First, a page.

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The death toll and number of injured continued to rise Wednesday night after a horrific terrorist attack in central London left at least one British police officer dead. The lone terrorist who had repeatedly stabbed the officer was shot and killed. Three other people also died after being rammed by the terrorist’s car.

The stabbed policeman was identified as 48-year-old Pc Keith Palmer.


“This is the day we planned for, but we hoped would never happen,” said Scotland Yard Assistant Commissioner Mark Rowley in a briefing with journalists in London.

Rowley confirmed a “knife-wielding lone terrorist” carried out a car ramming and stabbing attack that took place at around 2:40 pm on the anniversary of the 2016 Islamic State (ISIS/Da’esh) terror attack in Brussels. “You will see more police armed and unarmed on the streets of London,” he said.

“A sick and depraved terrorist attack,” Prime Minister Theresa May called it, adding that Britain “will never give in to terror.”

The attacker had leaped out of his car with two eight-inch-long kitchen knife in the Old Palace Yard in a wild attempt to enter the Houses of Parliament after have rammed his way through crowds on the sidewalks on the Westminster Bridge and outside the Parliament complex. He stabbed three police officers before he was shot; he was treated at the scene by medics performing CPR and then taken in an ambulance to nearby St. Thomas Hospital.

A woman was pulled alive from the River Thames, albeit with hypothermia, after having been hit on Westminster Bridge.

A total of 40 people were injured in the attack according to Scotland Yard, including 10 who were critically injured, according to sources quoted by Sky News.

Prime Minister Theresa May was immediately evacuated from the building and lawmakers, staff and visitors were placed on lock-down.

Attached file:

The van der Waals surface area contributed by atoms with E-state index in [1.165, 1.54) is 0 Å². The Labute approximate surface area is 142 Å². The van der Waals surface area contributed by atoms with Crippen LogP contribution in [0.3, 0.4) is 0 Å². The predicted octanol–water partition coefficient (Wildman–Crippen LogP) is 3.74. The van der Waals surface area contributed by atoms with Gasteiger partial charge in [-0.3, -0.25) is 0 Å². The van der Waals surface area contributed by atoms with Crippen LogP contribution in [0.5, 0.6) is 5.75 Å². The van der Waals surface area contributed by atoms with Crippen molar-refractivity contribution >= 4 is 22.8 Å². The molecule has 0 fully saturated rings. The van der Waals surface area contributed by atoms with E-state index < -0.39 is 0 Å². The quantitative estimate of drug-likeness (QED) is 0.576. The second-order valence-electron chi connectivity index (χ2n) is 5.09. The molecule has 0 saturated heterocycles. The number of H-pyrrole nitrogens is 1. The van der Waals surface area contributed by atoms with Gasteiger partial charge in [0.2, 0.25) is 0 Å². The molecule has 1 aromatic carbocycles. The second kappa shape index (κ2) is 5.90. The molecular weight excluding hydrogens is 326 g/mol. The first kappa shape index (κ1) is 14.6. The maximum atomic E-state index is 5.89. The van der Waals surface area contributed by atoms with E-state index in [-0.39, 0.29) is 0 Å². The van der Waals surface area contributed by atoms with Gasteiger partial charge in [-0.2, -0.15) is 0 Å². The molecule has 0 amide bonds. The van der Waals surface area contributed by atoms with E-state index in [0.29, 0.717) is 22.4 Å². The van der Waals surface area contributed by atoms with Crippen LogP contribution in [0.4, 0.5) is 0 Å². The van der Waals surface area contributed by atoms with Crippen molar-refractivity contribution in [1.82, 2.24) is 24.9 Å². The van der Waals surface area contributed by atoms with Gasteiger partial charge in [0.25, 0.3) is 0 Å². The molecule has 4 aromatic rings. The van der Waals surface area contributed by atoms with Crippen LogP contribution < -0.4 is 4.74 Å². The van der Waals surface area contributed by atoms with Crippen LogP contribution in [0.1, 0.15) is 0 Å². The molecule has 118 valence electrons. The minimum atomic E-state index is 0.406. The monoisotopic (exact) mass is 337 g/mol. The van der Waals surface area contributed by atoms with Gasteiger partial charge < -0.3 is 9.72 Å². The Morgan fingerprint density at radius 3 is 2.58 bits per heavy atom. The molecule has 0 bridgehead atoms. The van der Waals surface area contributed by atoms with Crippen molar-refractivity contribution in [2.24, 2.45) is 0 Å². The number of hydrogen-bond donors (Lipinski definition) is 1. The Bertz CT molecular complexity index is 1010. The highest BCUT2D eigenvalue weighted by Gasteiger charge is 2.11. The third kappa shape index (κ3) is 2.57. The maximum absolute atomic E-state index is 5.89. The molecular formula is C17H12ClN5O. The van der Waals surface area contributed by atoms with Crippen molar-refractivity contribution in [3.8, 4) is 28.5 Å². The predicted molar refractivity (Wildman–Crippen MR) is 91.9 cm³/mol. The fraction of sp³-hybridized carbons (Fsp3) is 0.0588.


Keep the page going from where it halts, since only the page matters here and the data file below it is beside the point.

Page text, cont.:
A high alert was declared around the Palace of Westminster, the Houses of Parliament, and Number 10 Downing.

The prime minister is slated to hold a COBRA meeting in the evening, British officials said.

U.S. President Donald Trump spoke with Prime Minister May by phone following the attack. White House Press Secretary Sean Spicer said he applauded “the quick response of British police and first responders” and condemned the attacks.

The U.S. State Department also was closely following the “concerning situation” in London, acting spokesperson Mark Toner said in a statement.

“Our hearts go out to those affected. We stand ready to assist in any way the UK authorities would find helpful. The safety and security of U.S. citizens overseas is one of our highest priorities.” Toner also said the embassy in London is monitoring the situation.

“We stand ready to provide all possible consular assistance should we become aware of any affected U.S. citizens. We urge U.S. citizens in London to contact family members and loved ones to notify them that you are safe, to avoid the area and monitor local news.”

New York City officials said the NY Police Department upgraded security around the city at select locations as well.


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Hana Levi Julian is a Middle East news analyst with a degree in Mass Communication and Journalism from Southern Connecticut State University. A past columnist with The Jewish Press and senior editor at Arutz 7, Ms. Julian has written for, and other media outlets, in addition to her years working in broadcast journalism.